Calcified Tissue International

, Volume 76, Issue 1, pp 39–49 | Cite as

Skeletal Phenotype of Growing Transgenic Mice that Express a Function-Perturbing Form of β1 Integrin in Osteoblasts

  • R. K. Globus
  • D. Amblard
  • Y. Nishimura
  • U. T. Iwaniec
  • J.-B. Kim
  • E. A. C. Almeida
  • C. D. Damsky
  • T. J. Wronski
  • M. C. H. van der Meulen
Article

Abstract

Skeletal modeling entails the deposition of large amounts of extracellular matrix (ECM) to form structures tailored to withstand increasing mechanical loads during rapid growth. Specific ECM molecules bind to integrin receptors on the cell surface, thereby triggering a cascade of signaling events that affect critical cell functions. To evaluate the role of integrins during skeletal growth, transgenic mice were engineered to express a function-perturbing fragment of β1 integrin consisting of the transmembrane domain and cytoplasmic tail under the control of the osteocalcin promoter (TG mice). Thus, transgene expression was targeted to mature cells of the osteoblast lineage, and herein we show that cultured cells resembling osteocytes from 90-day-old TG mice display impaired adhesion to collagen I, a ligand for β1 integrin. To determine the influence of β1 integrin on bones that are responsible for providing structural support during periods of rapid growth, we examined the phenotype of the appendicular skeleton in TG mice compared to wild type (WT) mice. According to radiographs, bones from mice of both genotypes between 14 and 90 days of age appeared similar in gross structure and density, although proximal tibiae from 35–90 days old TG mice were less curved than those of WT mice (72–92% TG/WT). Although there were only mild and transient differences in absolute bone mass and strength, once normalized to body mass, the tibial dry mass (79.1% TG/WT females), ash mass (78.5% TG/WT females), and femoral strength in torsion (71.6% TG/WT females) were reduced in TG mice compared to WT mice at 90 days of age. Similar effects of genotype on bone mass and curvature were observed in 1-year-old retired breeders, indicating that these phenotypic differences between TG and WT mice were stable well into adulthood. Effects of genotype on histomorphometric indices of cancellous bone turnover were minimal and evident only transiently during growth, but when present they demonstrated differences in osteoblast rather than osteoclast parameters. Together, these results suggest that integrin signals generated during growth enhance the acquisition of a skeletal mass, structure, and strength to withstand the mechanical loads generated by weight-bearing.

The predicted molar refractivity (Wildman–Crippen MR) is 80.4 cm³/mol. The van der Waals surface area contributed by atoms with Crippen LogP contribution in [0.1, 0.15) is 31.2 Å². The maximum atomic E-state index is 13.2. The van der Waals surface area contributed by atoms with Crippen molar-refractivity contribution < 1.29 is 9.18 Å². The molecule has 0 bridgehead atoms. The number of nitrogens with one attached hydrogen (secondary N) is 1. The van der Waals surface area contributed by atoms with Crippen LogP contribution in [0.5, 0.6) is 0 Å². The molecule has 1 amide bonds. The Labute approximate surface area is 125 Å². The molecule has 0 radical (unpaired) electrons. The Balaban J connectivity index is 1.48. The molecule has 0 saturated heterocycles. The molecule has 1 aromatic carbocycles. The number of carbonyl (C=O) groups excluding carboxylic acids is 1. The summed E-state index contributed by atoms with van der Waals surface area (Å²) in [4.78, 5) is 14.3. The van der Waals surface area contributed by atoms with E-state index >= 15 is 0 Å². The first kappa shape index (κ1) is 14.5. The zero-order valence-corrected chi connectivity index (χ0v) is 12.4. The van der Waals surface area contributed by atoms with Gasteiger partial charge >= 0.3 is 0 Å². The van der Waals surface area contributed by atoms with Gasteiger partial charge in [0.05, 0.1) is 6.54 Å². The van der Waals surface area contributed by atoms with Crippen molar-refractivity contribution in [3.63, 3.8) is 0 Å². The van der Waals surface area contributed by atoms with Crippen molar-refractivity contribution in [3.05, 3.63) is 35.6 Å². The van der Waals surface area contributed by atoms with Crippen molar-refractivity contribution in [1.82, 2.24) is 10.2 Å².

Notes

Acknowledgments

We thank Dr. Randall Kramer (UCSF) for the kind gift of β1 integrin antibodies. We are also grateful to Emily Morey-Holton for helpful discussions and critical reading of the manuscript. We thank Veronica Rocha and Julie Litzenberger for technical assistance at NASA Ames Research Center, Nathan Netravali for torsion tests and Heather Ansorge for bending tests at Cornell University, Neda Mitova-Caneva for technical assistance at the University of Florida, and Dr. Patricia Calarco and Mercedes Joaquin for assistance with the transgenic colony at UCSF. This research was supported by NASA grant #99-HEDS-062 and NIH grant #P60 DE13058.

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Copyright information

© Springer-Verlag 2004

Authors and Affiliations

  • R. K. Globus
    • 1
    • 2
  • D. Amblard
    • 1
    • 2
  • Y. Nishimura
    • 1
    • 2
  • U. T. Iwaniec
    • 3
  • J.-B. Kim
    • 2
  • E. A. C. Almeida
    • 1
    • 2
  • C. D. Damsky
    • 2
  • T. J. Wronski
    • 3
  • M. C. H. van der Meulen
    • 4
  1. 1.Life Sciences DivisionNASA Ames Research CenterMoffett FieldUSA
  2. 2.Department of StomatologyUniversity of CaliforniaSan FranciscoUSA
  3. 3.Department of Physiological SciencesUniversity of FloridaGainesvilleUSA
  4. 4.Sibley School of Mechanical and Aerospace EngineeringCornell UniversityIthacaUSA

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